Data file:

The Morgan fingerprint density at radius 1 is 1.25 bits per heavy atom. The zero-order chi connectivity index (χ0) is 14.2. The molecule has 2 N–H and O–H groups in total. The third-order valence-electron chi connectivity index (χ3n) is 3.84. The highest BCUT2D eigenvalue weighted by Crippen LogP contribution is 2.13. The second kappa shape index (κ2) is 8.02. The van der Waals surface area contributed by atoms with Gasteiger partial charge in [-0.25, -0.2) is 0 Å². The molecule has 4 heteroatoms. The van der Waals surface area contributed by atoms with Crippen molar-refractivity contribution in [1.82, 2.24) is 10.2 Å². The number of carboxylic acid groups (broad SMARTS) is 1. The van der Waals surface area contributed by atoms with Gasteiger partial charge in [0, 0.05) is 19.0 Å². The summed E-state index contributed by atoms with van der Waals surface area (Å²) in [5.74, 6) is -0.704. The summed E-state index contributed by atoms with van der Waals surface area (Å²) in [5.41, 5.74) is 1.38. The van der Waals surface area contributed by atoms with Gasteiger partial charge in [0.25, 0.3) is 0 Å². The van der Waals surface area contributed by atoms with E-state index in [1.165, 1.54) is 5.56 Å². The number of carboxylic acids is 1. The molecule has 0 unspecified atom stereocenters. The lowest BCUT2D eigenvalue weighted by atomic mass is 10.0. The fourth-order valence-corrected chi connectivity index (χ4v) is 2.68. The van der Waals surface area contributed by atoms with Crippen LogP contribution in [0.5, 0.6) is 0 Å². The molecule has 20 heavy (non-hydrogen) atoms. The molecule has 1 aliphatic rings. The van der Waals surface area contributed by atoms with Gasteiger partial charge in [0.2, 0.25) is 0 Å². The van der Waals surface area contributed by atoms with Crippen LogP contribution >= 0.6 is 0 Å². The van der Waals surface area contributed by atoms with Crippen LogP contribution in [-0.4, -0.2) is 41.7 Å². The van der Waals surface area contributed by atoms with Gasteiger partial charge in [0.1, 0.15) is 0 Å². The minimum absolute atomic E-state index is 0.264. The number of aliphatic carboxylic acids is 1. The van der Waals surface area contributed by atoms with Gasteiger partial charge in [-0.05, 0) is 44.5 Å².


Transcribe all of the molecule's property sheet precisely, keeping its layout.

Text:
The Morgan fingerprint density at radius 1 is 1.25 bits per heavy atom. The zero-order chi connectivity index (χ0) is 14.2. The molecule has 2 N–H and O–H groups in total. The third-order valence-electron chi connectivity index (χ3n) is 3.84. The highest BCUT2D eigenvalue weighted by Crippen LogP contribution is 2.13. The second kappa shape index (κ2) is 8.02. The van der Waals surface area contributed by atoms with Gasteiger partial charge in [-0.25, -0.2) is 0 Å². The molecule has 4 heteroatoms. The van der Waals surface area contributed by atoms with Crippen molar-refractivity contribution in [1.82, 2.24) is 10.2 Å². The number of carboxylic acid groups (broad SMARTS) is 1. The van der Waals surface area contributed by atoms with Gasteiger partial charge in [0, 0.05) is 19.0 Å². The summed E-state index contributed by atoms with van der Waals surface area (Å²) in [5.74, 6) is -0.704. The summed E-state index contributed by atoms with van der Waals surface area (Å²) in [5.41, 5.74) is 1.38. The van der Waals surface area contributed by atoms with Gasteiger partial charge in [0.25, 0.3) is 0 Å². The van der Waals surface area contributed by atoms with E-state index in [1.165, 1.54) is 5.56 Å². The number of carboxylic acids is 1. The molecule has 0 unspecified atom stereocenters. The lowest BCUT2D eigenvalue weighted by atomic mass is 10.0. The fourth-order valence-corrected chi connectivity index (χ4v) is 2.68. The van der Waals surface area contributed by atoms with Crippen LogP contribution in [0.5, 0.6) is 0 Å². The molecule has 20 heavy (non-hydrogen) atoms. The molecule has 1 aliphatic rings. The van der Waals surface area contributed by atoms with Gasteiger partial charge in [0.2, 0.25) is 0 Å². The van der Waals surface area contributed by atoms with Crippen LogP contribution >= 0.6 is 0 Å². The van der Waals surface area contributed by atoms with Crippen LogP contribution in [-0.4, -0.2) is 41.7 Å². The van der Waals surface area contributed by atoms with Gasteiger partial charge in [0.1, 0.15) is 0 Å². The minimum absolute atomic E-state index is 0.264. The number of aliphatic carboxylic acids is 1. The van der Waals surface area contributed by atoms with Gasteiger partial charge in [-0.05, 0) is 44.5 Å².